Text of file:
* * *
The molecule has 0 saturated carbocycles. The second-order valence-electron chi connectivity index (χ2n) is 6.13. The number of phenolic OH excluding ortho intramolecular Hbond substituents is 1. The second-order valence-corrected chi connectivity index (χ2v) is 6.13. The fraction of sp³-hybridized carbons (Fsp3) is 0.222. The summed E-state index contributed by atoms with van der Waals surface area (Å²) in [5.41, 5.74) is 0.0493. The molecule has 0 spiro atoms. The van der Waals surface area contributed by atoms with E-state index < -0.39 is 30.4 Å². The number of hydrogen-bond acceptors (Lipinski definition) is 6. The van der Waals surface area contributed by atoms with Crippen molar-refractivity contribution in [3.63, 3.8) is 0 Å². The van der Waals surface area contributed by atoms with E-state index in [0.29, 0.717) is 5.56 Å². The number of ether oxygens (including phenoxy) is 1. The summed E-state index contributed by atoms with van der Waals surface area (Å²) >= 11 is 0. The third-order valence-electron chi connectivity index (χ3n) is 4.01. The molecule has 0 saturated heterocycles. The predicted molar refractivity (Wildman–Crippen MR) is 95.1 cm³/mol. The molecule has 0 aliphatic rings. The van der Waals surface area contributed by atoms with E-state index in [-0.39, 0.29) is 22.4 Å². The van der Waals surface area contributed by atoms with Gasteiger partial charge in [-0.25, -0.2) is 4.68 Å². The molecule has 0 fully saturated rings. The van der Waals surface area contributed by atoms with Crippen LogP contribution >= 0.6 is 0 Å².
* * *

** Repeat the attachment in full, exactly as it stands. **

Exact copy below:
The molecule has 0 saturated carbocycles. The second-order valence-electron chi connectivity index (χ2n) is 6.13. The number of phenolic OH excluding ortho intramolecular Hbond substituents is 1. The second-order valence-corrected chi connectivity index (χ2v) is 6.13. The fraction of sp³-hybridized carbons (Fsp3) is 0.222. The summed E-state index contributed by atoms with van der Waals surface area (Å²) in [5.41, 5.74) is 0.0493. The molecule has 0 spiro atoms. The van der Waals surface area contributed by atoms with E-state index < -0.39 is 30.4 Å². The number of hydrogen-bond acceptors (Lipinski definition) is 6. The van der Waals surface area contributed by atoms with Crippen molar-refractivity contribution in [3.63, 3.8) is 0 Å². The van der Waals surface area contributed by atoms with E-state index in [0.29, 0.717) is 5.56 Å². The number of ether oxygens (including phenoxy) is 1. The summed E-state index contributed by atoms with van der Waals surface area (Å²) >= 11 is 0. The third-order valence-electron chi connectivity index (χ3n) is 4.01. The molecule has 0 saturated heterocycles. The predicted molar refractivity (Wildman–Crippen MR) is 95.1 cm³/mol. The molecule has 0 aliphatic rings. The van der Waals surface area contributed by atoms with E-state index in [-0.39, 0.29) is 22.4 Å². The van der Waals surface area contributed by atoms with Gasteiger partial charge in [-0.25, -0.2) is 4.68 Å². The molecule has 0 fully saturated rings. The van der Waals surface area contributed by atoms with Crippen LogP contribution >= 0.6 is 0 Å².